Using custom templates to test IP anycast with MPLS was fun, but as I got into interesting discussions focusing on convoluted details, I found myself going through the same set of steps too many times.
It started with the need to specify individual devices in netlab config command to create new loopback interfaces on anycast servers but not on any other device in the lab. Wouldn’t it be nice to have a group of devices (similar to Ansible groups) that one could use in the limit parameter of netlab config?
module: ospf defaults: device: iosv groups: anycast: members: [ a1, a2, a3 ] nodes: [ l1, l2, l3, s1, a1, a2, a3 ] links: [ s1-l1, s1-l2, s1-l3, l2-a1, l2-a2, l3-a3 ]
netlab create or netlab up automatically create additional groups in Ansible inventory, and I can use the anycast group to execute
netlab config ospf-anycast-loopback.j2 --limit anycast.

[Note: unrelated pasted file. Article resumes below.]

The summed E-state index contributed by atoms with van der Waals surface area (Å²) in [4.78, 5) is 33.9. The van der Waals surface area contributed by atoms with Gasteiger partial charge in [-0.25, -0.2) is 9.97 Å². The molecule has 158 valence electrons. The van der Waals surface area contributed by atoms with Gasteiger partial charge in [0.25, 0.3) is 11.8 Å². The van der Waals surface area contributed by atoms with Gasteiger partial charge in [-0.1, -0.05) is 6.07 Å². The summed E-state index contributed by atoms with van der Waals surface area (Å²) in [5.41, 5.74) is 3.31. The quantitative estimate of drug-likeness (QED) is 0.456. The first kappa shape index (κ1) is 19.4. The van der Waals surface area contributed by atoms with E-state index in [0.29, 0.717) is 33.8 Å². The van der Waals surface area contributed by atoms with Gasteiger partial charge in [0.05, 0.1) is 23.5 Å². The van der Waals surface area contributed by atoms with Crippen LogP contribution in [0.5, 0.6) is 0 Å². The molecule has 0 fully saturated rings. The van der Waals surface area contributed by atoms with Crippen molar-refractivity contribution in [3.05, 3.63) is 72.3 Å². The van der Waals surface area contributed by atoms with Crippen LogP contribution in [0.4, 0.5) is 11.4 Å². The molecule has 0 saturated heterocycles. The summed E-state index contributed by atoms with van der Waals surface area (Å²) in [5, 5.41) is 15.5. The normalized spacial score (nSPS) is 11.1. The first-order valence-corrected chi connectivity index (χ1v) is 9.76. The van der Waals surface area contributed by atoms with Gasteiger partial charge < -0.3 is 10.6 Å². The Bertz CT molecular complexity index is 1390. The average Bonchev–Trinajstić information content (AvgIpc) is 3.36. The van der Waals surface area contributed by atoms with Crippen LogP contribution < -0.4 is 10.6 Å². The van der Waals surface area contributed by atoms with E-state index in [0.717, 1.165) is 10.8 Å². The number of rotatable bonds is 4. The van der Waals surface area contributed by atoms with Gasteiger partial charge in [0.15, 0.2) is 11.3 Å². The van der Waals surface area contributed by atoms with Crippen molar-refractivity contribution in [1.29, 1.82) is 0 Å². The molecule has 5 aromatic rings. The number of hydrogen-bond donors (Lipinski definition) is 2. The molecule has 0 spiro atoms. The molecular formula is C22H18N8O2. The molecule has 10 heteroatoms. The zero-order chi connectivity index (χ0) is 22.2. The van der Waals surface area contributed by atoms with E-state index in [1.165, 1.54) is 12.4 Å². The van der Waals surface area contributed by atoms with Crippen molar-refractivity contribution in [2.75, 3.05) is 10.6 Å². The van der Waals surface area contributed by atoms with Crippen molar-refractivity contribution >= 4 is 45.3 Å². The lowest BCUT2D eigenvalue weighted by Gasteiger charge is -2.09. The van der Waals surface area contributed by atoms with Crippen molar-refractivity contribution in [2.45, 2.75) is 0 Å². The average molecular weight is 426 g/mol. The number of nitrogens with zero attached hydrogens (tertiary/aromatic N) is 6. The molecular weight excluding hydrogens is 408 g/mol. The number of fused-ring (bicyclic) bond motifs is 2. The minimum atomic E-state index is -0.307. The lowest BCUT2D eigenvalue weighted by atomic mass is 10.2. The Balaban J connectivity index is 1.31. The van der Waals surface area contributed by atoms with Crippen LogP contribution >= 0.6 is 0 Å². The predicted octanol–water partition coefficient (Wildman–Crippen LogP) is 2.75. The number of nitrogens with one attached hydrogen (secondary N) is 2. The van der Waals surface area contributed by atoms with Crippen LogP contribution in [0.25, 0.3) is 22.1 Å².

Next: wouldn’t it be cool to deploy additional configuration templates during lab creation time? How about specifying them in the topology file? Like this…
module: ospf defaults: device: iosv groups: anycast: members: [ a1, a2, a3 ] config: [ ospf-anycast-loopback.j2 ] all: config: [ mpls-ldp.j2 ] nodes: [ l1, l2, l3, s1, a1, a2, a3 ] links: [ s1-l1, s1-l2, s1-l3, l2-a1, l2-a2, l3-a3 ]
When netlab up is executed, the ospf-anycast-loopback.j2 configuration template should be deployed on anycast devices to create additional loopback interfaces, and mpls-ldp.j2 template should be deployed on all lab devices to enable MPLS forwarding and LDP.
Another hour or two and I got it up and running. Now I can execute netlab up and get a fully functional anycast-with-MPLS lab in one go.
Finally, as I was getting annoyed by the clutter generated by the Ansible playbooks, I implemented the quiet flag in netlab up command. It sets ANSIBLE_STDOUT_CALLBACK to dense which really quiets down ansible-playbook.
The new functionality is already published on GitHub and on PyPi. Use
pip3 install --upgrade netsim-tools if you already installed netsim-tools, or start with the installation guide if you’re a new user.
Obviously it would be easier and faster to execute those commands by hand for the next five years, but this was more fun. ↩︎